What Does the Essay Look Like?
What follows is a testlike example of a Student Response
Sheet. We’ve inserted numbered boxes that comment on each part of
the Student Response Sheet. Match up these numbers to the explanations
on pages 14–15.
Biographical information, signature, and date go here.
score will be written here.
it says plan and write,
not just write.
that clarity and effective communication
are mentioned. Being specific and thorough gives you points.
blank space is all-important—we’ll teach you how to use it.
all the space you have; don’t rush your writing, as that will make
your handwriting harder to read. You may print if you like.
trained to ignore handwriting, but your essay must be legible.
mention of this space…hint, hint!
only way to get a zero is to write on another topic. So, don’t even
think of preparing an essay beforehand.
prompt: general instructions to think carefully followed by one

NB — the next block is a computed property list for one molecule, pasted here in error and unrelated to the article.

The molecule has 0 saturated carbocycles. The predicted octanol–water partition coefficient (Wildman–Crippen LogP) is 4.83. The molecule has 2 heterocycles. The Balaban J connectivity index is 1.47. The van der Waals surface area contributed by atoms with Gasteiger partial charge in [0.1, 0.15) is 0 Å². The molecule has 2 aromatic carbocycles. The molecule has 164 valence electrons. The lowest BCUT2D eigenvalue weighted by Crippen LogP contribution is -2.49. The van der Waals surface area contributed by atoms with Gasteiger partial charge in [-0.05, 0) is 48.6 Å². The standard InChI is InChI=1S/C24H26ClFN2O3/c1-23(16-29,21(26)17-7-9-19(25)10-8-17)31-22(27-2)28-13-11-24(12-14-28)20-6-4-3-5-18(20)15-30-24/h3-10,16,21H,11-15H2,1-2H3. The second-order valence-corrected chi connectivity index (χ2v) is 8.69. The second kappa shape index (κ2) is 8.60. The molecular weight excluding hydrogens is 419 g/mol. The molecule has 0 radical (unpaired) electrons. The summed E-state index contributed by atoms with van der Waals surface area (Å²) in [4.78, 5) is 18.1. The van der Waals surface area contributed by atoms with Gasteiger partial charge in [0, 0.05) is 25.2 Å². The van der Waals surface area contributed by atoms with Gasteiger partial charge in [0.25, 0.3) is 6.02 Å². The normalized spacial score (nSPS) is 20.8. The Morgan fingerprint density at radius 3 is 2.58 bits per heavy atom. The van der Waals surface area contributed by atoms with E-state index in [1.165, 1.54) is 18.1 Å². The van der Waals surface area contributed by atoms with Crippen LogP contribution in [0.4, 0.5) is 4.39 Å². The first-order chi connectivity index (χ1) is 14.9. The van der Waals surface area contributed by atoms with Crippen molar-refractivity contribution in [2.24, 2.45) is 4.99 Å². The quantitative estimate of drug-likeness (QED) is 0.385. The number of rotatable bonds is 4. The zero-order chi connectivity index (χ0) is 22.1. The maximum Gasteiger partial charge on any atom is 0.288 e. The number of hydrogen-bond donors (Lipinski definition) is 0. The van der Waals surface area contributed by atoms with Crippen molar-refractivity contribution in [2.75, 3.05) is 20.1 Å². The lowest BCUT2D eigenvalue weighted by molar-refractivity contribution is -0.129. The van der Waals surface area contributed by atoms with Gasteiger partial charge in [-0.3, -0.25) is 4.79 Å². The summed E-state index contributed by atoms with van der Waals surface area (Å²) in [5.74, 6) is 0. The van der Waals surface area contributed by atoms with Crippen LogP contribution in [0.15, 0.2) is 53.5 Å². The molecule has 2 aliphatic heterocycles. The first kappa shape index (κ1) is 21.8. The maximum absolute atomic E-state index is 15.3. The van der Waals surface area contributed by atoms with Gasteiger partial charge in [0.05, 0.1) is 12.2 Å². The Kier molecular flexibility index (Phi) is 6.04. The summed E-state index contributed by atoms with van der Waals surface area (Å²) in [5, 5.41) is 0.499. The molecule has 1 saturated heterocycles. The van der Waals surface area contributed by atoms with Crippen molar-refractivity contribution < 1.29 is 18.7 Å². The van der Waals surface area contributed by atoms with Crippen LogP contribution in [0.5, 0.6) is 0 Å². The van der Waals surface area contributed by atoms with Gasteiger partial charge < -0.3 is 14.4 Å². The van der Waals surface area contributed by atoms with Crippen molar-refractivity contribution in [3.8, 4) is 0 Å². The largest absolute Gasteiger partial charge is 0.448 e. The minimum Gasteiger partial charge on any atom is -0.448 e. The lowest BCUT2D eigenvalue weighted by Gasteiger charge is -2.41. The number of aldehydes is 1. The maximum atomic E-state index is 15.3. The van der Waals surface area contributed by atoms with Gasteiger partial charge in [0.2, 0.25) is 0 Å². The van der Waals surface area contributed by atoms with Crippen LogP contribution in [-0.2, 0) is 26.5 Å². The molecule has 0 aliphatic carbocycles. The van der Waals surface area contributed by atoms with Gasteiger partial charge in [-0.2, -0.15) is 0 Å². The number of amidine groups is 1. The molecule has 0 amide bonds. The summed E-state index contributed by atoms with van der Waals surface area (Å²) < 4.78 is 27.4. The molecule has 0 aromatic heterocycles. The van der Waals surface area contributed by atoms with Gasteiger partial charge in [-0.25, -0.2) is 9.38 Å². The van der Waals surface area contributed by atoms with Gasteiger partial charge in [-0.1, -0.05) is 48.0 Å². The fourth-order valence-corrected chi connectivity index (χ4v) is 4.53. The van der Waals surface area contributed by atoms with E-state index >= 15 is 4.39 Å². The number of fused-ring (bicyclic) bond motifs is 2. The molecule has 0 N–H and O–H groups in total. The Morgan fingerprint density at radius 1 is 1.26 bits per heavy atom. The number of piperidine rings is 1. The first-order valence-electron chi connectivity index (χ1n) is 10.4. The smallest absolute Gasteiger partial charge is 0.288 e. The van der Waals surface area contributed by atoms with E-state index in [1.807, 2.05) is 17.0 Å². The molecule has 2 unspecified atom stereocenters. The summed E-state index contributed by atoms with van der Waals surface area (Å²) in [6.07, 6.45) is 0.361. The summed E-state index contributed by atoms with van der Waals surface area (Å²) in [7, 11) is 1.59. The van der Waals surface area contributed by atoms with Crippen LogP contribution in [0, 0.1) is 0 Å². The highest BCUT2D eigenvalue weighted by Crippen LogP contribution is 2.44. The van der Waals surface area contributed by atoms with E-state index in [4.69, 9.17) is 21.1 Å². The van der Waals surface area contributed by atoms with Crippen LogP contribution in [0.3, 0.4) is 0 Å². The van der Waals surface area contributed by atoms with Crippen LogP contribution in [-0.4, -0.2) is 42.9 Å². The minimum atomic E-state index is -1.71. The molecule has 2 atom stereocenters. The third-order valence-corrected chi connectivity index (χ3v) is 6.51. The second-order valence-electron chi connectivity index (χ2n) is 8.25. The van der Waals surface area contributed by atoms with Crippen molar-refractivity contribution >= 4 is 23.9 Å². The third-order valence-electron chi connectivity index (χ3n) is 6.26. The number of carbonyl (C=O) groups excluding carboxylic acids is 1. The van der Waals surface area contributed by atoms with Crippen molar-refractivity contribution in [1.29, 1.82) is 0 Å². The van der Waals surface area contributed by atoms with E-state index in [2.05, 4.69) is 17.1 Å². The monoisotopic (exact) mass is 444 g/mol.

or two quotes or statements. Note that the theme is very broad.
the specific question you need to answer is stated here. You are
told for the third time to plan, and then write,
an essay. You’re also told to develop a point of view. This type
of persuasive writing is the main goal of the essay. Finally, note
that you are told to support your position, and that you may use
any reasons or examples (i.e., evidence) from your ENTIRE LIFE.
that all-important planning space.
OK, now you know what the essay looks like. We’ve
also given you a few hints about the Student Response Sheet, which
we’ll flesh out in the sections that follow.
(We’ll be using this essay prompt throughout the book,
so stay tuned.)